Movie Review - 'Great Directors' - An Homage That Could Use More Sense Of Direction Documentarian Angela Ismailos sits down to talk with noted filmmakers -- including David Lynch, Catherine Breillat and Bernardo Bertolucci -- about their lives and careers. But it's not clear what she learned.
NPR logo 'Great Directors': Listening Closely, But Missing Cues



'Great Directors': Listening Closely, But Missing Cues

Inartfully Framed: Filmmaker Bernardo Bertolucci, the auteur behind films including Last Tango in Paris and The Sheltering Sky, sits for an interview with Angela Ismailos -- whose disorganized documentary doesn't make much of such opportunities. Anisma Films & Paladin hide caption

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Anisma Films & Paladin

Great Directors

  • Director: Angela Ismailos
  • Genre: Documentary
  • Running Time: 86 minutes
Not Rated.

With: Bernardo Bertolucci, David Lynch, Stephen Frears, Agnes Varda

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Stephen Frears

Catherine Breillat

Todd Haynes

In the introduction to her debut documentary, Great Directors, Angela Ismailos confesses that she isn't sure what she hopes to discover in the course of making the film. That's a startling admission for a project of this scope -- a meditation on the creative process, encompassing hours of interviews with a diverse and prestigious cross-section of 10 prominent filmmakers from the past half-century.

Without any goal to guide her, Ismailos ends up talking to each of them on a range of subjects broad enough to support a feature-length profile on any one of them. But faced with a sea of footage that doesn't concentrate on any particular aspect of the craft, she's essentially left trying to stuff 10 tenuously related biographies into one 90-minute documentary.

Ismailos further complicates her task through an inability to determine what role she wants to play in her own film. Her introductory statement suggests that this is a journey that we're going to take with her, an attempt to find a path through the material together. Yet after the confessional tone of that opening narration, her voice-overs mainly serve to provide simple factual background information, whether it's a quick primer on the role of the BBC and the election of Margaret Thatcher in the careers of Ken Loach and Stephen Frears, or a note about how John Sayles uses income from penning populist entertainments like Piranha to fund his own personal and political projects.

That retreat suggests that she's pulling back to a more journalistic distance, and indeed the interviews themselves are generally edited newsmagazine-style, sometimes presented as face-to-face chats with intercut shots of Ismailos nodding at the points her subjects make, other times framed as walk-and-talks, with her strolling alongside them down a city street or in a lush garden.

But now and again she inserts footage of herself -- often black and white, sometimes in slow motion -- walking alone and looking thoughtful against a picturesque backdrop. Is she pondering the significance of a recently completed interview? Meditating on just what it is that makes these directors "great"? Wondering just how she's going to edit this mess of talking heads into a coherent film?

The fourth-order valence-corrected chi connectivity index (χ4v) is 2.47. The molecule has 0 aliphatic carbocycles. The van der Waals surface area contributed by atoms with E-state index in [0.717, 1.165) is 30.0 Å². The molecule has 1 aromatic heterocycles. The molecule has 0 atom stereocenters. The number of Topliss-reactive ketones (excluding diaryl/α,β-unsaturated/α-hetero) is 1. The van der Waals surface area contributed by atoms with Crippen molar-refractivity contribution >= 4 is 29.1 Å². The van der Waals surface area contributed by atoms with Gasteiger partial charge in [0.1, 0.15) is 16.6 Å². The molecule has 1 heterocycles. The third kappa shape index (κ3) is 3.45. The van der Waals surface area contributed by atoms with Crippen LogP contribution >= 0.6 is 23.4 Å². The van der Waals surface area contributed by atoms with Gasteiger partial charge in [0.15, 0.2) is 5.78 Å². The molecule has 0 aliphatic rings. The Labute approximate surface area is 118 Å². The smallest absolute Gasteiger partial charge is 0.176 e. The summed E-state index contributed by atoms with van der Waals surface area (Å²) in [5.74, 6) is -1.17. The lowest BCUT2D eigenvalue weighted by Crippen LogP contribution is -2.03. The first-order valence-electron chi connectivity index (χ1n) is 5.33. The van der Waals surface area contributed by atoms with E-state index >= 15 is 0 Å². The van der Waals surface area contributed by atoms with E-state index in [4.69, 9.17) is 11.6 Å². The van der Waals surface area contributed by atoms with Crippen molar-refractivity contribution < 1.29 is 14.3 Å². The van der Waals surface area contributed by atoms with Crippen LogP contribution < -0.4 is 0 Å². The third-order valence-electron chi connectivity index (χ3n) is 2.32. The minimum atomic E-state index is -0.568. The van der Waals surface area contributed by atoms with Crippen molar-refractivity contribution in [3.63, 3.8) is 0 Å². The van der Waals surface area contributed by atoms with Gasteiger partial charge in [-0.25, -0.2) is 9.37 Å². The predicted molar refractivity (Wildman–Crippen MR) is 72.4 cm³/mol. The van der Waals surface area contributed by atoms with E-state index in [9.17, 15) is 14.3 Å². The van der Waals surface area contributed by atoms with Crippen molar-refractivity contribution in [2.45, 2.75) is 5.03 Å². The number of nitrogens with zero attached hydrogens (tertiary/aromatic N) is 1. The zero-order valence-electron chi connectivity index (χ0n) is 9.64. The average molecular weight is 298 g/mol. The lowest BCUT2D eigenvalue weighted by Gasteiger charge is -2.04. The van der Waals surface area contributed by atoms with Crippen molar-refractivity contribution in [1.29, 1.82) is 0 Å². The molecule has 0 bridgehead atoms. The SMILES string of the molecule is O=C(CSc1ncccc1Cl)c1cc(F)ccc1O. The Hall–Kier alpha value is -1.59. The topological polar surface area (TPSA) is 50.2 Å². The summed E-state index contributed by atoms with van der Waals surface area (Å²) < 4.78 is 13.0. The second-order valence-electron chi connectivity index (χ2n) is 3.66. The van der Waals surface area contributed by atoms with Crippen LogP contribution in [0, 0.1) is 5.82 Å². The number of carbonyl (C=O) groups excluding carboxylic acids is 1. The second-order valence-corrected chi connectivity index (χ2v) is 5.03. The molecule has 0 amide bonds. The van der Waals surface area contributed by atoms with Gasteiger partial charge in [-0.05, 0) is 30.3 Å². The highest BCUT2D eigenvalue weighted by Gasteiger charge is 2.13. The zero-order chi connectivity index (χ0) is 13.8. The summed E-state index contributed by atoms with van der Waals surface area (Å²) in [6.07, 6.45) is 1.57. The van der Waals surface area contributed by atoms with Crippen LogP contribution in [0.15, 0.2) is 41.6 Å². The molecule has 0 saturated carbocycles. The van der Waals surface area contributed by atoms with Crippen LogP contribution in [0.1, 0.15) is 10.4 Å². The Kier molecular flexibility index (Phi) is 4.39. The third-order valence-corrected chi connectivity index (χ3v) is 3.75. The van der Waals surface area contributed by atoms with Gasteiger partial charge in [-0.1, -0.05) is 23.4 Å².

Walk And Talk: Director Todd Haynes (left) is another filmmaker featured in Ismailos' debut documentary. Anisma Films & Paladin hide caption

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Anisma Films & Paladin

Walk And Talk: Director Todd Haynes (left) is another filmmaker featured in Ismailos' debut documentary.

Anisma Films & Paladin

Despite the general lack of a focus, a point or reason for the movie to exist, the interviewees' individual personalities (and the avalanche of classic clips) can make for small pockets of compelling viewing. David Lynch brings his trademark Midwestern gee-whiz charm; and Catherine Breillat displays the compelling defiance that's typical of her films.

But because Ismailos concentrates so much time on certain filmmakers -- those two, along with Bernardo Bertolucci and Todd Haynes -- some others, like Sayles or Liliana Cavani, get such a small amount of screen time that one wonders why she even included them.

Occasionally, the filmmaker hits on a clever segue to link the material -- when Frears speaks to the escapist aspect of Hollywood entertainment, she blends his observations into a scene from Mulholland Drive in which David Lynch illustrates the same concept.

But more often, the film jumps around in dizzying disorganization, illustrating the fact that part of what a director provides to a film is not just vision and leadership, but also, as the word suggests, a narrative direction. Ismailos admits from the very start that she has no such direction for the project; in the end, she's no closer to an answer.